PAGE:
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Authors: Carolyn Keene

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BOOK: Let’s Talk Terror
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“Marcy Robbins steps all over people. She doesn't care who she hurts.”

At those words, Marcy leaned forward, shaking her head, dumbfounded.

“Marcy stepped all over
?” Dr. Helen asked, gently challenging the caller. “And now you want to get even? Is that it?”

“Yes, but like I said, I'm not the one she should be scared of,” the voice replied, its strange pitch rising.

“What you are saying is very serious,” Dr. Helen said. “I can tell you're carrying around a heavy load. Won't you feel better if you reveal yourself and this other person? Why should you burden yourself with all this?”

“I've said what I have to say,” the voice shouted now. “You can't make me say more.”

With that the caller banged the receiver down. Lieutenant Dunne poked his head back
in and nodded gratefully to Dr. Helen. Marcy sat up. “It was the same person who left me the message,” she said to Lieutenant Dunne.

“We'll start taping again as soon as you're ready, Marcy,” Nancy heard Brenda say to the host. “Take your time, but remember, we do have other callers waiting on the lines.” Then she turned to the audience. “Thanks for your cooperation, folks. Let's not let that call ruin our show.”

Nancy tugged on George's sleeve and stood up. “Let's go find Lieutenant Dunne,” she said, passing to the aisle with George close behind.

Nancy and George made their way behind the set to where the studio connected with the Stern offices. Because of the police presence, Nancy guessed, the door was open. They found the lieutenant and a couple of his staff in Mr. Stern's office, which now looked like a police command center.

Nancy and George were about to step inside when they heard the lieutenant say, “The call came from the lobby of a building right next door.”

He wasted no time hurrying out the door. “Girls!” he said, surprised to see them in the corridor.

“We heard what you said,” Nancy told him as he passed by her. “Can I come?”

“Sure,” he said, without stopping. “I know you'll take care of yourself.”

“Stay here and keep an eye on things, George,” Nancy said, hurrying after him. “I'll be right back.”

“It's probably too late, but you never know,” the lieutenant said over his shoulder as they passed through the lobby to the street exit.

Threading past pedestrians on the busy sidewalk, they entered the lobby next door. There they quickly spotted a bank of phones across from a newspaper and candy stand. Nancy was disappointed to see that all the phones were free. They had arrived too late.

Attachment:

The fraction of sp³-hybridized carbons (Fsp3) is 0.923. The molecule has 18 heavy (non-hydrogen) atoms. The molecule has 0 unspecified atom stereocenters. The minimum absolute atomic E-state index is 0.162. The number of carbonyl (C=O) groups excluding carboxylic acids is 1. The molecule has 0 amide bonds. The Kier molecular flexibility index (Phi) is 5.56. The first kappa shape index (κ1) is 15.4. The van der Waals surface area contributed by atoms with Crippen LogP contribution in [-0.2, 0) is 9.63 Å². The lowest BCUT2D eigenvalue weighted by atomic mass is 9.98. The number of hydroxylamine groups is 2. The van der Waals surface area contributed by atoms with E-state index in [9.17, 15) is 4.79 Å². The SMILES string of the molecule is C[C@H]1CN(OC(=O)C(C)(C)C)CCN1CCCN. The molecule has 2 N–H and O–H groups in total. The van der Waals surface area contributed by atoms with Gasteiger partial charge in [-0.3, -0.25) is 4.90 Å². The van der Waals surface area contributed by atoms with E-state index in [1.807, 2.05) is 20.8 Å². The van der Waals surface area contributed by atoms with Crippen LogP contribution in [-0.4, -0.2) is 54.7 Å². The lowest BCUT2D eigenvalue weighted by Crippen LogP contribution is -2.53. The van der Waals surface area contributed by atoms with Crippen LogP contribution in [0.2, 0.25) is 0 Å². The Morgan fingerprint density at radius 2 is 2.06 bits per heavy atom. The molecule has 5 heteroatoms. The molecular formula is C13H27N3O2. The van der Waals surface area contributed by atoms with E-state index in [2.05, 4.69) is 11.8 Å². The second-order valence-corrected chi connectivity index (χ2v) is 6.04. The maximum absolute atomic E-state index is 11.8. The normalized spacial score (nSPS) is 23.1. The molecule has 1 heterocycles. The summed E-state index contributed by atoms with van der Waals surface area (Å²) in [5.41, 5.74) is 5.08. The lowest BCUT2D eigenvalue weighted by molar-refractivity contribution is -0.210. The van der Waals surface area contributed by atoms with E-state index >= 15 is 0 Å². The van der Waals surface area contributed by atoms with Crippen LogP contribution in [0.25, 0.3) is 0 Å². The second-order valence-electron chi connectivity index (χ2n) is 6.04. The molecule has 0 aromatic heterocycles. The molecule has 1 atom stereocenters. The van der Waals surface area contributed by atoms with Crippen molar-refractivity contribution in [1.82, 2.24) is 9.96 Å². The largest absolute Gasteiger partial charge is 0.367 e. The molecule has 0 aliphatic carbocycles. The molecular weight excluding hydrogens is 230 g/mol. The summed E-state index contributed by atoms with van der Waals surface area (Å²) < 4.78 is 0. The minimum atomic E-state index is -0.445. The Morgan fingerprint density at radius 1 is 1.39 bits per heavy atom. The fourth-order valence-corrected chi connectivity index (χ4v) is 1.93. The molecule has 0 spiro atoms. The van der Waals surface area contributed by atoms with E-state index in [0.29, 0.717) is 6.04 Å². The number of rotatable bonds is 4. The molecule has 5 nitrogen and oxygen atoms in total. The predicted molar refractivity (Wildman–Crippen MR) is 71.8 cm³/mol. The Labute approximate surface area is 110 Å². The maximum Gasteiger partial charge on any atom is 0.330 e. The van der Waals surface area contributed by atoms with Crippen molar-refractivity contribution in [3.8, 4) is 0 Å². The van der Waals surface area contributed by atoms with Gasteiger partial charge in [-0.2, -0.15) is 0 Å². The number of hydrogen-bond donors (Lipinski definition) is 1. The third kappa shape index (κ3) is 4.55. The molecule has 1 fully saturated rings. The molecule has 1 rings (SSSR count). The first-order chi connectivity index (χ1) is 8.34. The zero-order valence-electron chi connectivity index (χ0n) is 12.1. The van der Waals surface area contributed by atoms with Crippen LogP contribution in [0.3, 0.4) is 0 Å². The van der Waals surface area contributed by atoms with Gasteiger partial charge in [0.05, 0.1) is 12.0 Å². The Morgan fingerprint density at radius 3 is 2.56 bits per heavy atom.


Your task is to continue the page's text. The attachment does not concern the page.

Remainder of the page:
“Excuse me,” the lieutenant said to the dark-skinned man stacking candy under the newsstand. “Did you see anyone at any of those phones a few minutes ago?”

“Sorry,” the man answered. “I didn't pay attention.”

“I saw someone,” the woman behind the counter answered. She, too, had dark skin and long smooth black hair. The Indian sari she wore was a deep rose color. “At the last phone.”

“Yes?” the lieutenant asked eagerly. “Man or woman?”

“It was a woman, but I didn't see her face,” the concessionaire told him. “She wore a paisley
scarf, very beautiful, black and red, with gold thread woven in.”

“Was she tall, short, fat, thin?” The lieutenant pressed for more description.

The woman looked confused. “Medium, I guess. I really didn't pay much attention,” she said with a regretful shrug. “She made a call, and then she was gone.”

“A black and red scarf with gold thread, huh?” Lieutenant Dunne repeated.

“Yes, she covered her head with it,” the woman said.

“Which way did she go when she left?” Nancy asked.

“Let's see,” the woman said, obviously trying to remember. “That way, I think.” She pointed to the far side of the phone bank, where the building's service entrance was.

“ ‘Employees Only,' ” the lieutenant read the words printed on the door. “ ‘All Others—Keep Out.' ” He turned to Nancy and reached for the doorknob. “Come on, Nancy.”

“Hey! No one's allowed in there!” came a shout. Turning, Nancy saw the building's uniformed security man approaching rapidly.

Reaching into his jacket pocket, Lieutenant Dunne pulled out a bronze badge. “Chicago PD,” he said, flashing it.